Visa changes welcomed; too late for some

Jim Moore. Photo: ODT files
Jim Moore. Photo: ODT files
Working visa extensions have been welcomed by Queenstown businesses, but are leaving many migrant workers out of pocket.

In the past two days, the Government has announced six-month extensions for working holiday and supplementary seasonal employment visa holders, bringing an end to months of speculation and worry.

It left many confused on social media, with no formal announcement until yesterday, when Immigration Minister Kris Faafoi announced about 10,000 people would qualify.

Holders of supplementary seasonal employment visas were also granted the right to work in any industry for the first time and new essential skills visas for lower paid workers reverted from six to 12 months.

The news was welcomed by Novotel general manager Jim Moore, but he warned it would not solve the desperate shortage of staff in the resort.

"We are looking at whether there are people in Australia on working holiday visas within our company that want to come here, but there’s a massive shortage in Australia too."

With no indication the announcement was coming, many migrants had applied for essential skills visas or extensions.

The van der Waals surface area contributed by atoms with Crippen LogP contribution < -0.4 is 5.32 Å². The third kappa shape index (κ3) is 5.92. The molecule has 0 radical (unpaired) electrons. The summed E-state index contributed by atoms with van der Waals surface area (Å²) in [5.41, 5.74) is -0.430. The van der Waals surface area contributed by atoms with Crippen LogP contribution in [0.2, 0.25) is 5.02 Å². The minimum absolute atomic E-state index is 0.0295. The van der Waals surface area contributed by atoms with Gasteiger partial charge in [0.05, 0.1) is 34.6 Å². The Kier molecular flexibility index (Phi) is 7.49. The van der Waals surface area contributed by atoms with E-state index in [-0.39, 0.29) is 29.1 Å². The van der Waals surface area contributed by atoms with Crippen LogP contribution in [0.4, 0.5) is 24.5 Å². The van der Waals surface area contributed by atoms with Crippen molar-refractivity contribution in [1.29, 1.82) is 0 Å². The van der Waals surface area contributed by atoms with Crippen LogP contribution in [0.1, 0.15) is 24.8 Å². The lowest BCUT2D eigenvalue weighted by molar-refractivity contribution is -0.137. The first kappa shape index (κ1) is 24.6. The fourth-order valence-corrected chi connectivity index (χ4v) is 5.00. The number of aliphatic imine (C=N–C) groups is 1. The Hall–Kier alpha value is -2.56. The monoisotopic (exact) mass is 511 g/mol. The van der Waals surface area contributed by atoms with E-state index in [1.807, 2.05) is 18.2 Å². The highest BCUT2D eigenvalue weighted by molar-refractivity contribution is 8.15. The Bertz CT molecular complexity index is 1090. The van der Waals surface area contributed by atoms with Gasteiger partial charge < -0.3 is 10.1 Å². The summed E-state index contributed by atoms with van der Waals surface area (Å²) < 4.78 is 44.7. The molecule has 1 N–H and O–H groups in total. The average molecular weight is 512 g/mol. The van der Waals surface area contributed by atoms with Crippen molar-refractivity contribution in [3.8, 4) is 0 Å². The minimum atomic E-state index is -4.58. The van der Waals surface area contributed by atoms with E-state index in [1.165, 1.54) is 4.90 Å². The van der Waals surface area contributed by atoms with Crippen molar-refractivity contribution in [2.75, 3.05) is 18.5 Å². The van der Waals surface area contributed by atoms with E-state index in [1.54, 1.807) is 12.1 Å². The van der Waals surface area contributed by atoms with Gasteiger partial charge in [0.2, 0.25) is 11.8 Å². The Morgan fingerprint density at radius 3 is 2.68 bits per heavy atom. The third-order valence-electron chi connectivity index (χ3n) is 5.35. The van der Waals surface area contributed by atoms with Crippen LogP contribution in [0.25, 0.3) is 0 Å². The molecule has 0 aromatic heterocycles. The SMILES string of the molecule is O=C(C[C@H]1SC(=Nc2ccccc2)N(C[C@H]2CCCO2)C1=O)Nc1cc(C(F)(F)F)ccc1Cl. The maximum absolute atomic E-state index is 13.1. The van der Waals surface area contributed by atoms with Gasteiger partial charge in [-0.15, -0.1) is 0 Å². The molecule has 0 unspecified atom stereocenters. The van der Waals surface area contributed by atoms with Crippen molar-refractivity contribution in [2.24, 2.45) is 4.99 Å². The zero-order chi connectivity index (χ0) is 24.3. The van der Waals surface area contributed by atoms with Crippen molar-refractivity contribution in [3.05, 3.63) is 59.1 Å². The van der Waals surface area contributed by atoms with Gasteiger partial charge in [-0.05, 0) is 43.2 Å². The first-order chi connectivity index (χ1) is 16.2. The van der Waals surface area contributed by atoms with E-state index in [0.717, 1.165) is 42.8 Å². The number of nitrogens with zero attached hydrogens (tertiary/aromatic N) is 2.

Fees depend on the home country, but are up to $495 and require valid police and medical certificates, the latter costing $585.

Mr Moore said he had a couple of staff who applied.

"I have got one couple that paid a reasonable amount for a visa and they’re probably quite frustrated, but it’s good news they can stay till the end of the year."

Hospitality New Zealand Otago branch committee member Carlyn Topp said it was not only migrants’ money wasted, but business owners who had to advertise roles again to satisfy immigration criterion and wade through paperwork.

She welcomed the extension, but said more forward planning was needed and asked why the Government had not made it a 12-month extension.

"There is no way we’re going to have open borders, with the way they are rolling out the vaccine, to anybody other than Australia in the next six months."

Ms Topp believed the Government’s increase of out-of-work benefits was at odds with its immigration policy. She claimed many New Zealanders preferred to be at home than take on low-skilled work.

Mr Faafoi said the latest round of extensions would put "the minds of visa-holders at ease".

"We will continue to monitor the border and labour market situations and will extend the visas again if necessary."


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